Kadarius Toney is a true athletic specimen, but speed only goes so far in the NFL. While he was recruited as a quarterback as a rookie, he converted to wide receiver in college before breaking out. Despite his nagging hamstring injury, Toney’s upside as an NFL receiver is huge. It will take time for him to prove himself in 2022, but the Giants will do their due diligence.


Toney is an electric player

In a world where most rookies are not drafted, Kadarius Toney has made the leap to the NFL. The newest member of the Giants’ receiving corps has a well-balanced skill set that can make him an impactful fantasy starter. The Baltimore Ravens have been bad with the pass, but Toney was electric last season. He averaged 2.7 yards per route run versus man coverage. This could be the year he breaks out in a big way. With Kenny Golladay out for the season, Toney could fill Golden Tate’s vacant slot.

Deshaun Watson is a no-risk option

In spite of a disappointing receiving corps, Deshaun Watson is a no-loss option in your bold fantasy football predictions. His elite football stats make him a solid option for your quarterback needs. He ranks among the top 68 quarterbacks with 300-plus pass attempts since 2017. Watson’s last season under center saw him rank second in passer rating and second in yards per attempt. His elite marks put him in the same class as Russell Wilson and Russell San Francisco quarterbacks.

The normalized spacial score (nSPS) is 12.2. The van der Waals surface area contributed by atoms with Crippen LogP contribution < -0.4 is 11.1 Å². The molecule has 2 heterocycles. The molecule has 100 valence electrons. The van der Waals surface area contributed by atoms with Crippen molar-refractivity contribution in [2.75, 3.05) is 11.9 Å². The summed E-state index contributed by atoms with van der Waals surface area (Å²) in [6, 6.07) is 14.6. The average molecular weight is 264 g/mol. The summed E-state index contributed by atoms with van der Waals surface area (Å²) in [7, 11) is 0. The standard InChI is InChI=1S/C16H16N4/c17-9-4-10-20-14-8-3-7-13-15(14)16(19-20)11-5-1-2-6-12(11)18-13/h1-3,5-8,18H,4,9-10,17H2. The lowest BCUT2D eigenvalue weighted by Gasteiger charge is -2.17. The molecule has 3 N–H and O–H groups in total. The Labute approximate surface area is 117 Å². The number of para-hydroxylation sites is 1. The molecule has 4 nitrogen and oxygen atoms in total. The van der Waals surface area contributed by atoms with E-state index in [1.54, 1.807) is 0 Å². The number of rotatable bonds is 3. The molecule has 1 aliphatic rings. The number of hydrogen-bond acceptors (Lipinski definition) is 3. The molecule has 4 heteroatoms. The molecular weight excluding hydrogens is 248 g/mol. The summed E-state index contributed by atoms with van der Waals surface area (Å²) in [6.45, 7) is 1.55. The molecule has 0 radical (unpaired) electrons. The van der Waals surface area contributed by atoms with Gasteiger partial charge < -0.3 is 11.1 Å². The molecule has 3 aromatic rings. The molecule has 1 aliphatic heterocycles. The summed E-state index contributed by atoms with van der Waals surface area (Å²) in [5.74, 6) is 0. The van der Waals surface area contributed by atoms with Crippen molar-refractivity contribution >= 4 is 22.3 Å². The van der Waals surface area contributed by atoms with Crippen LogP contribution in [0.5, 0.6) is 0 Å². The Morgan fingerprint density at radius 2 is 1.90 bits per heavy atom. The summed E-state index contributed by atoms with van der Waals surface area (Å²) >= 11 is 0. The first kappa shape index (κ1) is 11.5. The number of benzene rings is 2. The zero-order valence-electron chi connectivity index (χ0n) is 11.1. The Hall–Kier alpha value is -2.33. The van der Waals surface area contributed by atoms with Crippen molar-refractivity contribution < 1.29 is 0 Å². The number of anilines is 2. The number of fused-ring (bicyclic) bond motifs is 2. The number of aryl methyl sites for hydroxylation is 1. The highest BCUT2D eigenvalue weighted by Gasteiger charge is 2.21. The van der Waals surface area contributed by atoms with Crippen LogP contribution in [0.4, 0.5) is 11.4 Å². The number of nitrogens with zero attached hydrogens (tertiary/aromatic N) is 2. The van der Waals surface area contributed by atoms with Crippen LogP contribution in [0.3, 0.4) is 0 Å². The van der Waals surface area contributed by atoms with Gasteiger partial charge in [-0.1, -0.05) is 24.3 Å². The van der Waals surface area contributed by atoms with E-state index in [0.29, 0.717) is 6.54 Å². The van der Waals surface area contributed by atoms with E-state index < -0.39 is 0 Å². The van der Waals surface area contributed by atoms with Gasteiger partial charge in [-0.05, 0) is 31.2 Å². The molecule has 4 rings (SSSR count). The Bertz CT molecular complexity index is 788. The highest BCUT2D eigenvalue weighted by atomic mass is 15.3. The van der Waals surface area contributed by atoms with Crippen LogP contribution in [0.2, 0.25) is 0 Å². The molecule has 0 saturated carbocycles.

Whether or not you draft Watson depends on your league scoring rules, dynasty scoring, and other factors. However, the early ADP of Watson was as high as No. 153 and his early ECR as high as the 31st overall QB. Watson’s ADP may be different once his suspension ends. However, if you want to bet on him, you should consider stacking him with Cooks and Fuller.


Regardless of the legal situation, Deshaun Watson is a solid choice for fantasy football bold predictions. His suspension was handed down by independent arbitrator Sue L. Robinson. Watson’s suspension was the result of misconduct allegations by 25 women. Twenty-five of those lawsuits were settled before the appeal window closed. There is still one lawsuit that hasn’t been resolved. If the NFL is unable to appeal the suspension, it will be reviewed again by another judge. If the NFL fails to appeal, it will be final, and it’s unlikely that Watson will return to the game.